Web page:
Well, I also frequently have to type with the left-hand only, even if I am
right-handed ! my right hand is for the mouse and I'd like to avoid loosng
the mouse just to type a few characters or words, such as when filling or
correcting a web form where I need the mouse to click the item to edit.
Then the most used keys will be on the wrong side...
Dvoak keyboards (have not really addressed this issue, it was ONLY for
typing faster with two hands and all fingers, and very few users can do
that and they are sufficiently traiend with existing QWERTY/AZERTY/QWERTZ
or ABCD keyboards for not having to sitch to another layout where their
typing speed will be MUCH slower, always looking for keys for a long time;
Dvorak keyboards are then only for the youngest typists that have never
typed on other keyboards)
Note that today many young people first learn to type on the numeric
keyboard of their smartphone, with help of a dictionary predictor to avoid
repeating keys or using long presses... They can't even type efficiently on
QWERTY/AZERTY/QWERTZ or ABCD keyboards !
2015-01-26 20:43 GMT+01:00 Clive Hohberger <cph13_at_case.edu>:
> I certainly agree with Philip about typing with a cat on my lap! I use
> "one hand for the cat, one for the mouse"...
> What I don't understand in the right hand layout is the placement of the
> letter P. Given the English letter frequency ETAOIN SHRDLU, the letter T,
> N, or S would make more sense. Putting T and N in the same row with E, A
> O, and moving P and U would minimize row changing in typing English.
> An obvious idea to me if you really want a 1 handed keyboard for languages
> is ETAOIN <,> in the Home Row and SHRDLU<.> above it, and the remaining
> consonants below or to the left of the upper 2 rows of characters.
> Also, my life would be easier if you had dyad keys, such as <TH> or <ES>
> or <ED>. Again, look at the dyad frequenecy maps, but I suggest you try
> minimize row changing during single words as much as possible.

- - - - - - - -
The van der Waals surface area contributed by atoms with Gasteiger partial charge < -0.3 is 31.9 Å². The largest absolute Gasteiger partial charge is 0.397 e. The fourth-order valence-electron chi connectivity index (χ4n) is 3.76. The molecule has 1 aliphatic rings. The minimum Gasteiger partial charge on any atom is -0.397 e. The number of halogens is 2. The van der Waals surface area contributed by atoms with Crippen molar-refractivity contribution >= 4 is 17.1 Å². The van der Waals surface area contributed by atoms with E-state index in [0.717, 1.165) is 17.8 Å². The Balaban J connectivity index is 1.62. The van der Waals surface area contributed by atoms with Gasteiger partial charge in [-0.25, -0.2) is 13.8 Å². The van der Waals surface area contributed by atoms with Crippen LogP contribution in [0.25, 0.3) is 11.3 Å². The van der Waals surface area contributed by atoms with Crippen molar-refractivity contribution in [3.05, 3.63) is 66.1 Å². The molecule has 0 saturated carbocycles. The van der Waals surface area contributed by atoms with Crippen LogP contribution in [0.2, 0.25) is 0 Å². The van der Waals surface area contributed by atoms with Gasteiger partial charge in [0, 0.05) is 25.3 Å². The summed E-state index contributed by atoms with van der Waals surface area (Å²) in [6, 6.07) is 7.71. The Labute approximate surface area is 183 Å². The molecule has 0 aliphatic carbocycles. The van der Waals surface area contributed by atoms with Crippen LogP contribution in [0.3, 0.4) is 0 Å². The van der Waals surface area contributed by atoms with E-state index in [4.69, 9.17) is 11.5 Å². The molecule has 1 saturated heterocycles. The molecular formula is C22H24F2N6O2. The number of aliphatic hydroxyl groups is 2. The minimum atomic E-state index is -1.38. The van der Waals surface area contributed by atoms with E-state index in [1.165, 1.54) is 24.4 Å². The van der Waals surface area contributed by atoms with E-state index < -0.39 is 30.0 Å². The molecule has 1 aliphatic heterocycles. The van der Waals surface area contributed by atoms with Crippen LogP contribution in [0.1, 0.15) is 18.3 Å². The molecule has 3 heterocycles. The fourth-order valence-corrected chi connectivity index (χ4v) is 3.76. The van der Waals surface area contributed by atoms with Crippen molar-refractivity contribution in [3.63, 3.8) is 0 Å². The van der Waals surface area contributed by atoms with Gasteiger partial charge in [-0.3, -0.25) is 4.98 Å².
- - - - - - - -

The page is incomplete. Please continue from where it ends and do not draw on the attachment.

> - - -
> On a side note, since I am progressively losing the use of my outer
> fingers to osteoarthritis, Dragon 13.5 is a far better solution for me than
> a new keyboard.
> Thanks for the stimulus.
> On Mon, Jan 26, 2015 at 11:36 AM, Philippe Verdy <verdy_p_at_wanadoo.fr>
>> Very strange layout of the bottom row.
>> Note that if your layout is visiblly otimized for the right hand (mostly
>> for those that use only one hand to type; so that the left part contains
>> only the least used keys),
>> I doubt that this really works well for typing just with one hand: those
>> same users will also not use more than two fingers and the 5th finger (to
>> the rightmost part of the keyboard) will still be hard to type.
>> I dont understnd the nwhy you placed punctuations mixed beteen letters on
>> the left part and the media row, I would have kept them to the rightmost
>> part (colon/semicolon key, and single/double quotes key.
>> Now if users will try to use both hands, then your left/right separation
>> does not work so well
>> And the letter C is evidently badly placed, more difficult to reach than
>> the letters J Z V B (for English this C keys at least should be shifted
>> to the middle; where it would also be more accessible for one-hand typists,
>> or one-finger typists)
>> 2015-01-25 22:54 GMT+01:00 Robert Wheelock <rwhlk142_at_gmail.com>:
>>> I came up with a BRAND-NEW keyboard layout designed to make typing
>>> easier——named the IEAOU (ee-eh-ah-oh-oo) System—based on letter frequencies.
>>> The letters in the new IEAOU layout are arranged as follows:
>>> (TOP): Digits / Punctuation / Accents
>>> (MEDIAL): Q Y <:|;> W <"|'> L N D T S H <+|=> <\|!>
>>> (HOME): X K G F <´|`> P I E A O U
>>> (BOTTOM): C J Z V B M R <<|,> <>|.> <?|/>
>>> Please respond to air what you’d think of it. Thank You!
>>> Unicode mailing list
>> Unicode mailing list
> Clive P. Hohberger, PhD MBA
> Managing Director
> Clive Hohberger, LLC
> +1 847 910 8794
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Received on Mon Jan 26 2015 - 14:39:25 CST
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